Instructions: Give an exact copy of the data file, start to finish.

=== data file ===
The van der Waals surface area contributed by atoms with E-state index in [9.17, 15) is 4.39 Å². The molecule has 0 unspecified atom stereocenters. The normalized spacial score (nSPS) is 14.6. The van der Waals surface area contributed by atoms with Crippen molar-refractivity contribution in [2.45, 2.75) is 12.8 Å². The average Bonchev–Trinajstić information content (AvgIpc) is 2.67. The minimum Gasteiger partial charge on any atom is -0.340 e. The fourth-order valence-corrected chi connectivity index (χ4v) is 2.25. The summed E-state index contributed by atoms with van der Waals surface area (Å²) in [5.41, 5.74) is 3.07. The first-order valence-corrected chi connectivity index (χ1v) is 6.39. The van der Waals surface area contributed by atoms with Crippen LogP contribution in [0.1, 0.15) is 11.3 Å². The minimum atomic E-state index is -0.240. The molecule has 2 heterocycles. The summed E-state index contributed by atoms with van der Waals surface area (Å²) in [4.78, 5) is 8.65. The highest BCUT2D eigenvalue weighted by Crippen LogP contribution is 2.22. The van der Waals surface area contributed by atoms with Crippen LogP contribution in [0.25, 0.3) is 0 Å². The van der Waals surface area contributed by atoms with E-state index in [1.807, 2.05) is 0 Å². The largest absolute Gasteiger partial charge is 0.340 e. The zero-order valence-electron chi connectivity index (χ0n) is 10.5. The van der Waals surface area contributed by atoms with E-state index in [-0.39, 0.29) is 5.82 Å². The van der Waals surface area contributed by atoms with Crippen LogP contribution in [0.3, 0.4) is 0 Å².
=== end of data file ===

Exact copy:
The van der Waals surface area contributed by atoms with E-state index in [9.17, 15) is 4.39 Å². The molecule has 0 unspecified atom stereocenters. The normalized spacial score (nSPS) is 14.6. The van der Waals surface area contributed by atoms with Crippen molar-refractivity contribution in [2.45, 2.75) is 12.8 Å². The average Bonchev–Trinajstić information content (AvgIpc) is 2.67. The minimum Gasteiger partial charge on any atom is -0.340 e. The fourth-order valence-corrected chi connectivity index (χ4v) is 2.25. The summed E-state index contributed by atoms with van der Waals surface area (Å²) in [5.41, 5.74) is 3.07. The first-order valence-corrected chi connectivity index (χ1v) is 6.39. The van der Waals surface area contributed by atoms with Crippen LogP contribution in [0.1, 0.15) is 11.3 Å². The minimum atomic E-state index is -0.240. The molecule has 2 heterocycles. The summed E-state index contributed by atoms with van der Waals surface area (Å²) in [4.78, 5) is 8.65. The highest BCUT2D eigenvalue weighted by Crippen LogP contribution is 2.22. The van der Waals surface area contributed by atoms with Crippen LogP contribution in [0.25, 0.3) is 0 Å². The van der Waals surface area contributed by atoms with E-state index in [1.807, 2.05) is 0 Å². The largest absolute Gasteiger partial charge is 0.340 e. The zero-order valence-electron chi connectivity index (χ0n) is 10.5. The van der Waals surface area contributed by atoms with E-state index in [-0.39, 0.29) is 5.82 Å². The van der Waals surface area contributed by atoms with Crippen LogP contribution in [0.3, 0.4) is 0 Å².